London might be an attractive destination for investors and tourists around the world, but a recent survey indicates that the capital induces stress and misery among those who live there.

Rightmove's "Happy at Home Index", which ranks Britain's towns and cities according to the mood of their inhabitants, found that nine out of the 10 "unhappiest" parts of Britain are in Greater London.

Six places were taken by inner London postcodes (N, W, NW, SE, EC, E) while the capital's suburbs of Croydon, Ilford and Enfield took three further spots on the list.

Dudley in the West Midlands was the only place outside London that made the bottom 10 misery low spots.

London residents sampled by the survey ranked their living arrangements poorly for space, civic pride, safety and neighbourliness.

Miles Shipside, director of Rightmove, said the main reasons for London's poor performance were the lack of safety in local neighbourhoods and the spatial constraints of a big city.

"With nine of the UK's least happy places to live in our nation's capital, it does beg the question - are those sacrifices worth it to be happy at home in London?" he said.

The survey found the Yorkshire town of Harrogate is the happiest in the UK, and people living in the north are more satisfied in their current houses than people living in the south. Swansea and Aberdeen residents were marked to be the happiest in Wales and Scotland respectively.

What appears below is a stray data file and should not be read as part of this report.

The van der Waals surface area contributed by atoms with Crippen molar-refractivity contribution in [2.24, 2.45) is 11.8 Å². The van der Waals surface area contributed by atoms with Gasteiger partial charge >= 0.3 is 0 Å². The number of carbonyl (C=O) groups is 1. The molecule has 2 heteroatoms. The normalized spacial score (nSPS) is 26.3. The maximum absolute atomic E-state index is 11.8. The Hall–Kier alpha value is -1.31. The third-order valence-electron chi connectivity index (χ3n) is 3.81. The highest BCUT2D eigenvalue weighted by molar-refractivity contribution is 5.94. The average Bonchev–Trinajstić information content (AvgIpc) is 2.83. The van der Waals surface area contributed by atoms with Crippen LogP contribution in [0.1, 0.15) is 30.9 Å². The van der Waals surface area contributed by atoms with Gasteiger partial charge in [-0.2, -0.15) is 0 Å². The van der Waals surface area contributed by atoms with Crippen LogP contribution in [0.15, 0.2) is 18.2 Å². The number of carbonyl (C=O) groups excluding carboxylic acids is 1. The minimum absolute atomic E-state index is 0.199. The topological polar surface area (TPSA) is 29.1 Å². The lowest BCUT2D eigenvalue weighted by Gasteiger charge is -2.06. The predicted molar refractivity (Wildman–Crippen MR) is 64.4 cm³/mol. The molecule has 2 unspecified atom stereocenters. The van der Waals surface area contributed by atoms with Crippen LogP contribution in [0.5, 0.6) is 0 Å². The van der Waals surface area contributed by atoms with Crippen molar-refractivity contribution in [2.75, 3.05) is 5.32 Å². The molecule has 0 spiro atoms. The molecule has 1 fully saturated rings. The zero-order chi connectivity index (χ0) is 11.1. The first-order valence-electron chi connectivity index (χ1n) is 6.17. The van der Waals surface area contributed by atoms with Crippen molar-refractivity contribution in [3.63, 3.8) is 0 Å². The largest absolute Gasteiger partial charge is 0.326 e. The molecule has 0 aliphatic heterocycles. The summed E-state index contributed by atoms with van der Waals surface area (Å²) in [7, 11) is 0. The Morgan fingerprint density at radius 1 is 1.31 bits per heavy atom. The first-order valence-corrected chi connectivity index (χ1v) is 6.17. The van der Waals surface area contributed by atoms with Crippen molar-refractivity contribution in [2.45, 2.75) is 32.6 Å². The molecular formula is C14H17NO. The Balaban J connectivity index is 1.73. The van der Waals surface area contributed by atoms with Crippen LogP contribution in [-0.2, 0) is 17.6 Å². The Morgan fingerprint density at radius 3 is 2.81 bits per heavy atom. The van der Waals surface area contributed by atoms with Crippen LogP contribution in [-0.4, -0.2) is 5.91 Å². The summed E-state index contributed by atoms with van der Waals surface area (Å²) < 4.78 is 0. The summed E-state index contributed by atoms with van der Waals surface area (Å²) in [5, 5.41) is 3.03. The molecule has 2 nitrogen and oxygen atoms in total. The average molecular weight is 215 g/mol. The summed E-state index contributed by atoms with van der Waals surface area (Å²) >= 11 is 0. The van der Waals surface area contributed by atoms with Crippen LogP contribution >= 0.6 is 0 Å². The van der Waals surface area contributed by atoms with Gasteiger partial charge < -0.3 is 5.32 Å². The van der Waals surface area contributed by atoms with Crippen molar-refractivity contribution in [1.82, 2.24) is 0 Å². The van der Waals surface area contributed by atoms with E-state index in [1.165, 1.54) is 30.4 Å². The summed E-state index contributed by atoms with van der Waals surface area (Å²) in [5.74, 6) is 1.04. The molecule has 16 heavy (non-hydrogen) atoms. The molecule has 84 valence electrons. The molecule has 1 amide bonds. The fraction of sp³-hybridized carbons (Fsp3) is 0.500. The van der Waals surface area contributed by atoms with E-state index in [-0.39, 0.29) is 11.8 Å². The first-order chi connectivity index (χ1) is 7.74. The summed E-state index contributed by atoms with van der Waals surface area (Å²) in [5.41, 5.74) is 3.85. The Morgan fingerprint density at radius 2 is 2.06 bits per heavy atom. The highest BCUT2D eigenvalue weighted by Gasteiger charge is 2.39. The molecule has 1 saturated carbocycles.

The survey's result was based on 12 parameters, covering feelings of residents towards their property, community and their emotional attachment to their home. The survey also took recreation, decor and value into consideration.

Harrogate did not rank highest in any of the 12 parameters, but featured in the top 10 of each of them. Apart from the emotional aspect, Shipside added that the Yorkshire town's property values were well above the national average as well.

"Average asking prices in Harrogate are up 5.6% year-on-year, outperforming the national average of 1.2% and North Yorkshire average of 0.4%, indicating that there is demand to live in the UK's happiest place," he said.

In total, 38,624 people responded to the survey conducted by Rightmove, which is an online real estate portal in the UK.